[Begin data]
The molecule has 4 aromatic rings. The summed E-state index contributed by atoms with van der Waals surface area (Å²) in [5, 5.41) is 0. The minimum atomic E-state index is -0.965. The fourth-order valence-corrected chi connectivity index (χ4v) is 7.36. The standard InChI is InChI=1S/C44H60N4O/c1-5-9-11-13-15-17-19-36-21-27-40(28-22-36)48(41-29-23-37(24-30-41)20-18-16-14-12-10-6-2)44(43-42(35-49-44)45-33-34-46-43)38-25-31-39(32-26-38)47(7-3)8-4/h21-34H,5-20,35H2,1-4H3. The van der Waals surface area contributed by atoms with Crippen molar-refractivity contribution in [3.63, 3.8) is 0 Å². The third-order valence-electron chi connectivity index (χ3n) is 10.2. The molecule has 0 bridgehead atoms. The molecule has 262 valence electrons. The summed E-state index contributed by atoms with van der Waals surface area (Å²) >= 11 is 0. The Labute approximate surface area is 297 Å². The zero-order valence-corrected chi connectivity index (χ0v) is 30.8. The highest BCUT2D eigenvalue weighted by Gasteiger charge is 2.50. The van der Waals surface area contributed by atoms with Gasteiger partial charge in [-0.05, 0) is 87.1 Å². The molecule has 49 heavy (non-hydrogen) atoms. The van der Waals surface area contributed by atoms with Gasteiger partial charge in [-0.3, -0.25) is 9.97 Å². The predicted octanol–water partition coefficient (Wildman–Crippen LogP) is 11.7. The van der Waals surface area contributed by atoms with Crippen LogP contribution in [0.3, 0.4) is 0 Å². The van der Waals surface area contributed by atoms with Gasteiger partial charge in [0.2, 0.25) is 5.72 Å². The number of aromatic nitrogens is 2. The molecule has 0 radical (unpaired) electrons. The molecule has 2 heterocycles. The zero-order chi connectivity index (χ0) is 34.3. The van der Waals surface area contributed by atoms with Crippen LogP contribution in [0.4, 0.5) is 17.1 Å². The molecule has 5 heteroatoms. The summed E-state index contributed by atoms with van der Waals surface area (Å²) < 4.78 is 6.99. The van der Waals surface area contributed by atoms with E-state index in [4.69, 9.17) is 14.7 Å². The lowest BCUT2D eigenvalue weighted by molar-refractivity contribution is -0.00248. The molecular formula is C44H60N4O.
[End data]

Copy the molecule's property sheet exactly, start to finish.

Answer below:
The molecule has 4 aromatic rings. The summed E-state index contributed by atoms with van der Waals surface area (Å²) in [5, 5.41) is 0. The minimum atomic E-state index is -0.965. The fourth-order valence-corrected chi connectivity index (χ4v) is 7.36. The standard InChI is InChI=1S/C44H60N4O/c1-5-9-11-13-15-17-19-36-21-27-40(28-22-36)48(41-29-23-37(24-30-41)20-18-16-14-12-10-6-2)44(43-42(35-49-44)45-33-34-46-43)38-25-31-39(32-26-38)47(7-3)8-4/h21-34H,5-20,35H2,1-4H3. The van der Waals surface area contributed by atoms with Crippen molar-refractivity contribution in [3.63, 3.8) is 0 Å². The third-order valence-electron chi connectivity index (χ3n) is 10.2. The molecule has 0 bridgehead atoms. The molecule has 262 valence electrons. The summed E-state index contributed by atoms with van der Waals surface area (Å²) >= 11 is 0. The Labute approximate surface area is 297 Å². The zero-order valence-corrected chi connectivity index (χ0v) is 30.8. The highest BCUT2D eigenvalue weighted by Gasteiger charge is 2.50. The van der Waals surface area contributed by atoms with Gasteiger partial charge in [-0.05, 0) is 87.1 Å². The molecule has 49 heavy (non-hydrogen) atoms. The van der Waals surface area contributed by atoms with Gasteiger partial charge in [-0.3, -0.25) is 9.97 Å². The predicted octanol–water partition coefficient (Wildman–Crippen LogP) is 11.7. The van der Waals surface area contributed by atoms with Crippen LogP contribution in [0.3, 0.4) is 0 Å². The van der Waals surface area contributed by atoms with Gasteiger partial charge in [0.2, 0.25) is 5.72 Å². The number of aromatic nitrogens is 2. The molecule has 0 radical (unpaired) electrons. The molecule has 2 heterocycles. The zero-order chi connectivity index (χ0) is 34.3. The van der Waals surface area contributed by atoms with Crippen LogP contribution in [0.4, 0.5) is 17.1 Å². The molecule has 5 heteroatoms. The summed E-state index contributed by atoms with van der Waals surface area (Å²) < 4.78 is 6.99. The van der Waals surface area contributed by atoms with E-state index in [4.69, 9.17) is 14.7 Å². The lowest BCUT2D eigenvalue weighted by molar-refractivity contribution is -0.00248. The molecular formula is C44H60N4O.